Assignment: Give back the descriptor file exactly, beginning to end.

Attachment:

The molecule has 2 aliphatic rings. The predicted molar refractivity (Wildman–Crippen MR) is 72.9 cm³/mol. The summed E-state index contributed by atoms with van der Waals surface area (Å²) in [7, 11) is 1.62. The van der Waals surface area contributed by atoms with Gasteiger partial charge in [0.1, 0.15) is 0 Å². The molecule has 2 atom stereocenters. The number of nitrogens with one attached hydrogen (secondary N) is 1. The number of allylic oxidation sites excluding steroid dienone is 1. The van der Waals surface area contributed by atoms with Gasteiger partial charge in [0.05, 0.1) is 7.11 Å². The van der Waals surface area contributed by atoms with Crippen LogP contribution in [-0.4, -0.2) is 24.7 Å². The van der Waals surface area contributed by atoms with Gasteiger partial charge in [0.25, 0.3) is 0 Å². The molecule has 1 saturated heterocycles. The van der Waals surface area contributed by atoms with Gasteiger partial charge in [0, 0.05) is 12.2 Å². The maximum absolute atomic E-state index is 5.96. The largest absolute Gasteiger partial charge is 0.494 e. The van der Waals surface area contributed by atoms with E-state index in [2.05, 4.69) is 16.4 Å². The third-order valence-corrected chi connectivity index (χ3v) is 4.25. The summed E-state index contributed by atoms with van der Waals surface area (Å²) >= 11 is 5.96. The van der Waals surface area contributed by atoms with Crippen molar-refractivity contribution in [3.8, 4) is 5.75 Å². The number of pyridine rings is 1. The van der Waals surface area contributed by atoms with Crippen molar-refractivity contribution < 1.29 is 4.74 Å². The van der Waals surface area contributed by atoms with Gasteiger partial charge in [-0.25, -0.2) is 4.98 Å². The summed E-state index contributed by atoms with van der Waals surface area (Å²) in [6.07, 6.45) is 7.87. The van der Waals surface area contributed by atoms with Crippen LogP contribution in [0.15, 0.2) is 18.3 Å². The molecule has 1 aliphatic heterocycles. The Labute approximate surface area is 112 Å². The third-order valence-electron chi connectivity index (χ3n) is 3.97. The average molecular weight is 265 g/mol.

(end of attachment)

The molecule has 2 aliphatic rings. The predicted molar refractivity (Wildman–Crippen MR) is 72.9 cm³/mol. The summed E-state index contributed by atoms with van der Waals surface area (Å²) in [7, 11) is 1.62. The van der Waals surface area contributed by atoms with Gasteiger partial charge in [0.1, 0.15) is 0 Å². The molecule has 2 atom stereocenters. The number of nitrogens with one attached hydrogen (secondary N) is 1. The number of allylic oxidation sites excluding steroid dienone is 1. The van der Waals surface area contributed by atoms with Gasteiger partial charge in [0.05, 0.1) is 7.11 Å². The van der Waals surface area contributed by atoms with Crippen LogP contribution in [-0.4, -0.2) is 24.7 Å². The van der Waals surface area contributed by atoms with Gasteiger partial charge in [0.25, 0.3) is 0 Å². The molecule has 1 saturated heterocycles. The van der Waals surface area contributed by atoms with Gasteiger partial charge in [0, 0.05) is 12.2 Å². The maximum absolute atomic E-state index is 5.96. The largest absolute Gasteiger partial charge is 0.494 e. The van der Waals surface area contributed by atoms with E-state index in [2.05, 4.69) is 16.4 Å². The third-order valence-corrected chi connectivity index (χ3v) is 4.25. The summed E-state index contributed by atoms with van der Waals surface area (Å²) >= 11 is 5.96. The van der Waals surface area contributed by atoms with Crippen molar-refractivity contribution in [3.8, 4) is 5.75 Å². The number of pyridine rings is 1. The van der Waals surface area contributed by atoms with Crippen molar-refractivity contribution < 1.29 is 4.74 Å². The van der Waals surface area contributed by atoms with Gasteiger partial charge in [-0.25, -0.2) is 4.98 Å². The summed E-state index contributed by atoms with van der Waals surface area (Å²) in [6.07, 6.45) is 7.87. The van der Waals surface area contributed by atoms with Crippen LogP contribution in [0.15, 0.2) is 18.3 Å². The molecule has 1 aliphatic heterocycles. The Labute approximate surface area is 112 Å². The third-order valence-electron chi connectivity index (χ3n) is 3.97. The average molecular weight is 265 g/mol.